Could Nazis Be Mocked into Silence? Some Jokesters Think So
People have been using a variety of tactics to shut down Nazis, KKK members, and white supremacists. Some, like the counter-protesters in Charlottesville, have demonstrated against white supremacists in person. Among them, “antifa,” or anti-fascists, physically fought back against white supremacists.
Other people have taken the digital route of identifying Nazis who were part of the Charlottesville riots or marched through the streets, getting them fired from their jobs, and potentially getting them to face criminal charges. Twitter user @YesYoureRacist has been spearheading that campaign, but other individuals like NY Daily News writer Shaun King have also played a significant role in the effort.
— Yes, You’re Racist (@YesYoureRacist) August 12, 2017
New, clearer image of this violent white supremacist.
Click on it. Share it widely. He committed felony assault & a hate crime pic.twitter.com/Whdh8hLTCc
— Shaun King (@ShaunKing) August 14, 2017
Still, some people are taking a page out of Charlie Chaplin‘s book to combat Nazis: make a mockery of them. Some use memes to ridicule white supremacists online while others opt for public embarrassment. In 2014, the German town of Wunsiedel held a “Rechts Gegen Rechts”–or “Right Against Right”–charity walk to protest Nazis who had planned a march through their town. For every leg of the event that the Nazis completed, money was donated to EXIT-Deutschland, an initiative to help people leave the Nazi movement. So, the Nazis were quite literally walking against themselves.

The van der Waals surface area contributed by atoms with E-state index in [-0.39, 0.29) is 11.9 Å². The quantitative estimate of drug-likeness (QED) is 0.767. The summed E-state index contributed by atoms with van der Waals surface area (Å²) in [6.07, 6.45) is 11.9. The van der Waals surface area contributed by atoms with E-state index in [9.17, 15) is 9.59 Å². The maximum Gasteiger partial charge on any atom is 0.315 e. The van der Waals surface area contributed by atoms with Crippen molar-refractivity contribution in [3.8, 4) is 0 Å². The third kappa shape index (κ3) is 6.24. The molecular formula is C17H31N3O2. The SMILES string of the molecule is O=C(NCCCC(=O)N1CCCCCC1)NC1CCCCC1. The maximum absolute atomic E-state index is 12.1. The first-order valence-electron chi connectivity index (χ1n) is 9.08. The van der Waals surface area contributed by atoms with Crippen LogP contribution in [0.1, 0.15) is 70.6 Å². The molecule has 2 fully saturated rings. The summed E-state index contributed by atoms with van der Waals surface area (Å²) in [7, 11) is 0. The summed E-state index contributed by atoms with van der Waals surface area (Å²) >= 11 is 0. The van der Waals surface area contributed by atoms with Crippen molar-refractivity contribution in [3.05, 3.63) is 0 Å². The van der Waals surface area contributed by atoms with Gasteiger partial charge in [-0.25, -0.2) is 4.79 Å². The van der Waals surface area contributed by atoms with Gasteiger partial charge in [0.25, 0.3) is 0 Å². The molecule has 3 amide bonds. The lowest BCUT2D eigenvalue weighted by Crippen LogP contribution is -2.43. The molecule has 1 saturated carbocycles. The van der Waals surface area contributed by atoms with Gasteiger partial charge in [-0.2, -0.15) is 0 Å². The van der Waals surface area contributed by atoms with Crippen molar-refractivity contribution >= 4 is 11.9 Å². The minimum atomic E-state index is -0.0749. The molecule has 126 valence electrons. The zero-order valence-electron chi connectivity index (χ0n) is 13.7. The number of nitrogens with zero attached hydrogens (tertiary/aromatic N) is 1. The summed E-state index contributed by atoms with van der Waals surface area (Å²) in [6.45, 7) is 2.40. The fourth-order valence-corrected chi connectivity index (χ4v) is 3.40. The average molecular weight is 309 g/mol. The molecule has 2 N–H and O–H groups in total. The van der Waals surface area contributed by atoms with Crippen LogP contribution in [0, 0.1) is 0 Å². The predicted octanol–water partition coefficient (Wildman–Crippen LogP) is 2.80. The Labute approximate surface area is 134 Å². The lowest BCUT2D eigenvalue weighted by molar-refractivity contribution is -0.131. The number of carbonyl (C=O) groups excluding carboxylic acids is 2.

People have had mixed reactions to the mockery tactic. Some praised the pranksters for using humor to humiliate Nazis.
Trying some comedy. Tuba player ridicules KKK with a trolling serenade of slow, lumbering cartoon music then onto Ride of the Valkyries pic.twitter.com/2iWfGnCmyB
— RiotWomenn (@riotwomennn) August 18, 2017
One of my favorite videos ever. I love a good tuba. I love mocking Nazis even more. https://t.co/0L38Ik95St
— Julie (@Buellie1208) August 18, 2017
Also another thing I’m seeing is people saying not to make light of Nazis by mocking them.
Fuck that. Mock them. They HATE IT.
— Linda Tirado (@KillerMartinis) August 16, 2017
However, others felt that mocking Nazis doesn’t really help combat fascism.
In general, I suspect mocking nazis probably works better when they haven’t got the overt support of your Head of State…
— David Andress (@ProfDaveAndress) August 18, 2017
Yup. these ppl want my fam & friends exterminated from the face of the earth. Not sure how a silly wig is a helpful response, in US context.
— Elizabeth Libero (@LiberoElizabeth) August 18, 2017
And others actually saw the tactic as counterproductive for failing to acknowledge the seriousness of an overt white supremacist resurgence in the U.S. and people’s own complicity in it.
Liberals making jokes & mocking the tiki torches aren’t showing they aren’t threatened by nazis, they’re downplaying fascism.
— Karen ♀️ (@kazahann) August 14, 2017
Mocking their appearance, is an attempt to reassure yourself that nazis don’t look like your kid’s middle-aged teacher, or pimply classmates
— بوكيبلينكي (@pookleblinky) August 12, 2017
What do you think? Is mockery an effective tool or does combating Nazism necessitate a straight face?